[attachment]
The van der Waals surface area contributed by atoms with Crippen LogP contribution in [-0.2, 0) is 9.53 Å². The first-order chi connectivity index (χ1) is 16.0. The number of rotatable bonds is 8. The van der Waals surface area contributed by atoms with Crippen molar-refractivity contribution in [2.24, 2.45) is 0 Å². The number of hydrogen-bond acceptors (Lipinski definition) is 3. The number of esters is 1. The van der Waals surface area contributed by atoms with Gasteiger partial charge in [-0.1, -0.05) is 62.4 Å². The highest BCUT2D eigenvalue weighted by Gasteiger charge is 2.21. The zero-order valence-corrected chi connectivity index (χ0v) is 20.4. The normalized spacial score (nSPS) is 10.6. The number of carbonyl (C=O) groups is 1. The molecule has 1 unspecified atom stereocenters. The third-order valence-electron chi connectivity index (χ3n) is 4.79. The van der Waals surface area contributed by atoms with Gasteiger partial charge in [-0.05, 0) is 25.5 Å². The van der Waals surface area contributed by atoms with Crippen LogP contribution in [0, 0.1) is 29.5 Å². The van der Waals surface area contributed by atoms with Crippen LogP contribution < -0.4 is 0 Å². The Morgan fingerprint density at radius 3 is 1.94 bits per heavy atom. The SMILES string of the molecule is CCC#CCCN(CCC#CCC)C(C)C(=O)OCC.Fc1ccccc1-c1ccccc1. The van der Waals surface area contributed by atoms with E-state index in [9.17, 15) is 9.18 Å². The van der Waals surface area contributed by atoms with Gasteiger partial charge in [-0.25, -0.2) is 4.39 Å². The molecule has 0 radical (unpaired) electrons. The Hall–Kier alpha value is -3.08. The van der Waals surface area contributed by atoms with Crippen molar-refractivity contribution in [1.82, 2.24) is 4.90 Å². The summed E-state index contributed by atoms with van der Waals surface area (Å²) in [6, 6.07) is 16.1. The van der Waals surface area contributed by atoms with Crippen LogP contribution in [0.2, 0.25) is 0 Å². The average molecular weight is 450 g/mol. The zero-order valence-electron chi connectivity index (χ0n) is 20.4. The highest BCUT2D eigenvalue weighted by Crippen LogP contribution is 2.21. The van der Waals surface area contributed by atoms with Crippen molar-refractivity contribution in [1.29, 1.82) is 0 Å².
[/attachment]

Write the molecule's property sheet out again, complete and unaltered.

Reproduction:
The van der Waals surface area contributed by atoms with Crippen LogP contribution in [-0.2, 0) is 9.53 Å². The first-order chi connectivity index (χ1) is 16.0. The number of rotatable bonds is 8. The van der Waals surface area contributed by atoms with Crippen molar-refractivity contribution in [2.24, 2.45) is 0 Å². The number of hydrogen-bond acceptors (Lipinski definition) is 3. The number of esters is 1. The van der Waals surface area contributed by atoms with Gasteiger partial charge in [-0.1, -0.05) is 62.4 Å². The highest BCUT2D eigenvalue weighted by Gasteiger charge is 2.21. The zero-order valence-corrected chi connectivity index (χ0v) is 20.4. The normalized spacial score (nSPS) is 10.6. The number of carbonyl (C=O) groups is 1. The molecule has 1 unspecified atom stereocenters. The third-order valence-electron chi connectivity index (χ3n) is 4.79. The van der Waals surface area contributed by atoms with Gasteiger partial charge in [-0.05, 0) is 25.5 Å². The van der Waals surface area contributed by atoms with Crippen LogP contribution in [0, 0.1) is 29.5 Å². The van der Waals surface area contributed by atoms with Crippen LogP contribution < -0.4 is 0 Å². The Morgan fingerprint density at radius 3 is 1.94 bits per heavy atom. The SMILES string of the molecule is CCC#CCCN(CCC#CCC)C(C)C(=O)OCC.Fc1ccccc1-c1ccccc1. The van der Waals surface area contributed by atoms with E-state index in [9.17, 15) is 9.18 Å². The van der Waals surface area contributed by atoms with Gasteiger partial charge in [-0.25, -0.2) is 4.39 Å². The molecule has 0 radical (unpaired) electrons. The Hall–Kier alpha value is -3.08. The van der Waals surface area contributed by atoms with Crippen molar-refractivity contribution in [1.82, 2.24) is 4.90 Å². The summed E-state index contributed by atoms with van der Waals surface area (Å²) in [6, 6.07) is 16.1. The van der Waals surface area contributed by atoms with Crippen LogP contribution in [0.2, 0.25) is 0 Å². The average molecular weight is 450 g/mol. The zero-order valence-electron chi connectivity index (χ0n) is 20.4. The highest BCUT2D eigenvalue weighted by Crippen LogP contribution is 2.21. The van der Waals surface area contributed by atoms with Crippen molar-refractivity contribution in [1.29, 1.82) is 0 Å².